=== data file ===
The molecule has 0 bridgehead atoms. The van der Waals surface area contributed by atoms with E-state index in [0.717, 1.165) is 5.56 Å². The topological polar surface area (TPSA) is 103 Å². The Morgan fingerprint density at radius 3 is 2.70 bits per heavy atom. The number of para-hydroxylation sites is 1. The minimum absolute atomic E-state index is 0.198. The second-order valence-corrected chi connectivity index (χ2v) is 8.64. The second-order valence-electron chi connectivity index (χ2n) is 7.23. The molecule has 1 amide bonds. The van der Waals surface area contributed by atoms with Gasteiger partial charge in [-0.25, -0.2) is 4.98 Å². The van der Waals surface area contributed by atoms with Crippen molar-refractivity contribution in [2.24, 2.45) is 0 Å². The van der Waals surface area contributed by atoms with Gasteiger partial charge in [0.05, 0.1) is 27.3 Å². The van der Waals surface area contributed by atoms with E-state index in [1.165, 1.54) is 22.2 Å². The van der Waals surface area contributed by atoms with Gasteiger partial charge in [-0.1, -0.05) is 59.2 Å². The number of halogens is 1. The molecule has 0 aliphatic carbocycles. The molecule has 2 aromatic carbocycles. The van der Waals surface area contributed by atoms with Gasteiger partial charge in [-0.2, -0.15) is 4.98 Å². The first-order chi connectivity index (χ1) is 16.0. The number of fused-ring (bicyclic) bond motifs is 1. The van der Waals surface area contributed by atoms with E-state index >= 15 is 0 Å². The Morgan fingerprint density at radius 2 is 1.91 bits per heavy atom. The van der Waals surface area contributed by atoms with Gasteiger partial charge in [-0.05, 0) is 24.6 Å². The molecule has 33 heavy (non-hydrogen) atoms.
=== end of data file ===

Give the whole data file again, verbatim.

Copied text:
The molecule has 0 bridgehead atoms. The van der Waals surface area contributed by atoms with E-state index in [0.717, 1.165) is 5.56 Å². The topological polar surface area (TPSA) is 103 Å². The Morgan fingerprint density at radius 3 is 2.70 bits per heavy atom. The number of para-hydroxylation sites is 1. The minimum absolute atomic E-state index is 0.198. The second-order valence-corrected chi connectivity index (χ2v) is 8.64. The second-order valence-electron chi connectivity index (χ2n) is 7.23. The molecule has 1 amide bonds. The van der Waals surface area contributed by atoms with Gasteiger partial charge in [-0.25, -0.2) is 4.98 Å². The van der Waals surface area contributed by atoms with Crippen molar-refractivity contribution in [2.24, 2.45) is 0 Å². The van der Waals surface area contributed by atoms with Gasteiger partial charge in [0.05, 0.1) is 27.3 Å². The van der Waals surface area contributed by atoms with E-state index in [1.165, 1.54) is 22.2 Å². The van der Waals surface area contributed by atoms with Gasteiger partial charge in [-0.1, -0.05) is 59.2 Å². The number of halogens is 1. The molecule has 0 aliphatic carbocycles. The molecule has 2 aromatic carbocycles. The van der Waals surface area contributed by atoms with Gasteiger partial charge in [-0.2, -0.15) is 4.98 Å². The first-order chi connectivity index (χ1) is 16.0. The number of fused-ring (bicyclic) bond motifs is 1. The van der Waals surface area contributed by atoms with E-state index >= 15 is 0 Å². The Morgan fingerprint density at radius 2 is 1.91 bits per heavy atom. The van der Waals surface area contributed by atoms with Gasteiger partial charge in [-0.05, 0) is 24.6 Å². The molecule has 33 heavy (non-hydrogen) atoms.